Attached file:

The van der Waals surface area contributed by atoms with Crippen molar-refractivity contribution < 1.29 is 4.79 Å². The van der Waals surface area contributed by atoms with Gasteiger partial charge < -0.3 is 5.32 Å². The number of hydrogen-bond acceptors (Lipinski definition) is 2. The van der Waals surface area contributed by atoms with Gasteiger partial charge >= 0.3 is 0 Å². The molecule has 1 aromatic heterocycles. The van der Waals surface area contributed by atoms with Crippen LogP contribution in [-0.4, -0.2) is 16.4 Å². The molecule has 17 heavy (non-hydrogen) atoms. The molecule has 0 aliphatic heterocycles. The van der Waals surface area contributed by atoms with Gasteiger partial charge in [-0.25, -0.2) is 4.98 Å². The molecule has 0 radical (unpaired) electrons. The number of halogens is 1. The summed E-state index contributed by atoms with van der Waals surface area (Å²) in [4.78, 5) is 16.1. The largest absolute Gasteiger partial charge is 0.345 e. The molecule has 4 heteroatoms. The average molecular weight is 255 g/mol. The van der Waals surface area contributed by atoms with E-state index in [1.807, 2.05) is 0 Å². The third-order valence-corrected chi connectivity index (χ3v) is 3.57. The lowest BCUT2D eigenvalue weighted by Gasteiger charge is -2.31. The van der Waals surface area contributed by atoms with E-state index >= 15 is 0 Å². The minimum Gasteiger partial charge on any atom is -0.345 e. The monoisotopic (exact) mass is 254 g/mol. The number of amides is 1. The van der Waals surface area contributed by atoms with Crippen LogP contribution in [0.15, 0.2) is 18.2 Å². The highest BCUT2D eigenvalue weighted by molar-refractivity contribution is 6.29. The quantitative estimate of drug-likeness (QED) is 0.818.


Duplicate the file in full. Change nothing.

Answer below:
The van der Waals surface area contributed by atoms with Crippen molar-refractivity contribution < 1.29 is 4.79 Å². The van der Waals surface area contributed by atoms with Gasteiger partial charge < -0.3 is 5.32 Å². The number of hydrogen-bond acceptors (Lipinski definition) is 2. The van der Waals surface area contributed by atoms with Gasteiger partial charge >= 0.3 is 0 Å². The molecule has 1 aromatic heterocycles. The van der Waals surface area contributed by atoms with Crippen LogP contribution in [-0.4, -0.2) is 16.4 Å². The molecule has 17 heavy (non-hydrogen) atoms. The molecule has 0 aliphatic heterocycles. The van der Waals surface area contributed by atoms with Gasteiger partial charge in [-0.25, -0.2) is 4.98 Å². The molecule has 0 radical (unpaired) electrons. The number of halogens is 1. The summed E-state index contributed by atoms with van der Waals surface area (Å²) in [4.78, 5) is 16.1. The largest absolute Gasteiger partial charge is 0.345 e. The molecule has 4 heteroatoms. The average molecular weight is 255 g/mol. The van der Waals surface area contributed by atoms with E-state index in [1.807, 2.05) is 0 Å². The third-order valence-corrected chi connectivity index (χ3v) is 3.57. The lowest BCUT2D eigenvalue weighted by Gasteiger charge is -2.31. The van der Waals surface area contributed by atoms with E-state index >= 15 is 0 Å². The minimum Gasteiger partial charge on any atom is -0.345 e. The monoisotopic (exact) mass is 254 g/mol. The number of amides is 1. The van der Waals surface area contributed by atoms with Crippen LogP contribution in [0.15, 0.2) is 18.2 Å². The highest BCUT2D eigenvalue weighted by molar-refractivity contribution is 6.29. The quantitative estimate of drug-likeness (QED) is 0.818.